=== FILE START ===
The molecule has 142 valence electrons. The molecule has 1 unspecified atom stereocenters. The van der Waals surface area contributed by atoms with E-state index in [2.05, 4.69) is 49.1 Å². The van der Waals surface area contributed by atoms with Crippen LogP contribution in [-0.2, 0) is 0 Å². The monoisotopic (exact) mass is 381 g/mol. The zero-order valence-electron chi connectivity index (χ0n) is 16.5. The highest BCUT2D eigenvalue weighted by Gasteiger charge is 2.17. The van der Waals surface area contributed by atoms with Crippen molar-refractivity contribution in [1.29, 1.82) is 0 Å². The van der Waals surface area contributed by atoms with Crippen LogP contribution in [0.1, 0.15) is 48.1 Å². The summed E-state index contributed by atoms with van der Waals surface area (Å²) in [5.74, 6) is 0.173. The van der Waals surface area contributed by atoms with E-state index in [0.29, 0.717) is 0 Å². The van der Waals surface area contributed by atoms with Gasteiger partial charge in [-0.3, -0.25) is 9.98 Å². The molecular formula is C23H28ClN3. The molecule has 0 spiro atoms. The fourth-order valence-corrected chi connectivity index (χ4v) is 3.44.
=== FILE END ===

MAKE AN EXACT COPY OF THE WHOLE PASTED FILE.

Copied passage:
The molecule has 142 valence electrons. The molecule has 1 unspecified atom stereocenters. The van der Waals surface area contributed by atoms with E-state index in [2.05, 4.69) is 49.1 Å². The van der Waals surface area contributed by atoms with Crippen LogP contribution in [-0.2, 0) is 0 Å². The monoisotopic (exact) mass is 381 g/mol. The zero-order valence-electron chi connectivity index (χ0n) is 16.5. The highest BCUT2D eigenvalue weighted by Gasteiger charge is 2.17. The van der Waals surface area contributed by atoms with Crippen molar-refractivity contribution in [1.29, 1.82) is 0 Å². The van der Waals surface area contributed by atoms with Crippen LogP contribution in [0.1, 0.15) is 48.1 Å². The summed E-state index contributed by atoms with van der Waals surface area (Å²) in [5.74, 6) is 0.173. The van der Waals surface area contributed by atoms with E-state index in [0.29, 0.717) is 0 Å². The van der Waals surface area contributed by atoms with Gasteiger partial charge in [-0.3, -0.25) is 9.98 Å². The molecular formula is C23H28ClN3. The molecule has 0 spiro atoms. The fourth-order valence-corrected chi connectivity index (χ4v) is 3.44.